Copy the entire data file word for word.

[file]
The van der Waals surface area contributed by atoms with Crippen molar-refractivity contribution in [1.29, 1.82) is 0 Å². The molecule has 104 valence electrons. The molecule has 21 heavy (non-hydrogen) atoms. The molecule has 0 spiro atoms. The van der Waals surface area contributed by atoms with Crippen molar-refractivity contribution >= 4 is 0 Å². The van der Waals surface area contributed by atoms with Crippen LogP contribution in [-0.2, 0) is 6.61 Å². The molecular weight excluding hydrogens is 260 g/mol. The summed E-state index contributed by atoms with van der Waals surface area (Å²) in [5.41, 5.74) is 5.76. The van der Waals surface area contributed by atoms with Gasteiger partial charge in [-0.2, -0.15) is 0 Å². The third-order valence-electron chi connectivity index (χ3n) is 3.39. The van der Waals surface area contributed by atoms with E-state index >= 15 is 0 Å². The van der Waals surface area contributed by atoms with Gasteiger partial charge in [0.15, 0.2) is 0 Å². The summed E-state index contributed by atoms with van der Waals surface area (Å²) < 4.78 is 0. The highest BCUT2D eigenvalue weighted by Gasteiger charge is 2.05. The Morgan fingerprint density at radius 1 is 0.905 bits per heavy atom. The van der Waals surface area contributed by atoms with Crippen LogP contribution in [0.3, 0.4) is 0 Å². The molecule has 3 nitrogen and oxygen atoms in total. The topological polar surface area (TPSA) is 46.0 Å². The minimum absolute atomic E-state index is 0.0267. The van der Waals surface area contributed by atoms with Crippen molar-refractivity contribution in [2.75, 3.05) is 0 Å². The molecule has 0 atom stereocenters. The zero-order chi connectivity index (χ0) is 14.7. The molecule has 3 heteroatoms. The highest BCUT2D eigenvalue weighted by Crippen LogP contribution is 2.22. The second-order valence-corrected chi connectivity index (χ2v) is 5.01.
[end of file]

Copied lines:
The van der Waals surface area contributed by atoms with Crippen molar-refractivity contribution in [1.29, 1.82) is 0 Å². The molecule has 104 valence electrons. The molecule has 21 heavy (non-hydrogen) atoms. The molecule has 0 spiro atoms. The van der Waals surface area contributed by atoms with Crippen molar-refractivity contribution >= 4 is 0 Å². The van der Waals surface area contributed by atoms with Crippen LogP contribution in [-0.2, 0) is 6.61 Å². The molecular weight excluding hydrogens is 260 g/mol. The summed E-state index contributed by atoms with van der Waals surface area (Å²) in [5.41, 5.74) is 5.76. The van der Waals surface area contributed by atoms with Gasteiger partial charge in [-0.2, -0.15) is 0 Å². The third-order valence-electron chi connectivity index (χ3n) is 3.39. The van der Waals surface area contributed by atoms with E-state index >= 15 is 0 Å². The van der Waals surface area contributed by atoms with Gasteiger partial charge in [0.15, 0.2) is 0 Å². The summed E-state index contributed by atoms with van der Waals surface area (Å²) < 4.78 is 0. The highest BCUT2D eigenvalue weighted by Gasteiger charge is 2.05. The Morgan fingerprint density at radius 1 is 0.905 bits per heavy atom. The van der Waals surface area contributed by atoms with Crippen LogP contribution in [0.3, 0.4) is 0 Å². The molecule has 3 nitrogen and oxygen atoms in total. The topological polar surface area (TPSA) is 46.0 Å². The minimum absolute atomic E-state index is 0.0267. The van der Waals surface area contributed by atoms with Crippen molar-refractivity contribution in [2.75, 3.05) is 0 Å². The molecule has 0 atom stereocenters. The zero-order chi connectivity index (χ0) is 14.7. The molecule has 3 heteroatoms. The highest BCUT2D eigenvalue weighted by Crippen LogP contribution is 2.22. The second-order valence-corrected chi connectivity index (χ2v) is 5.01.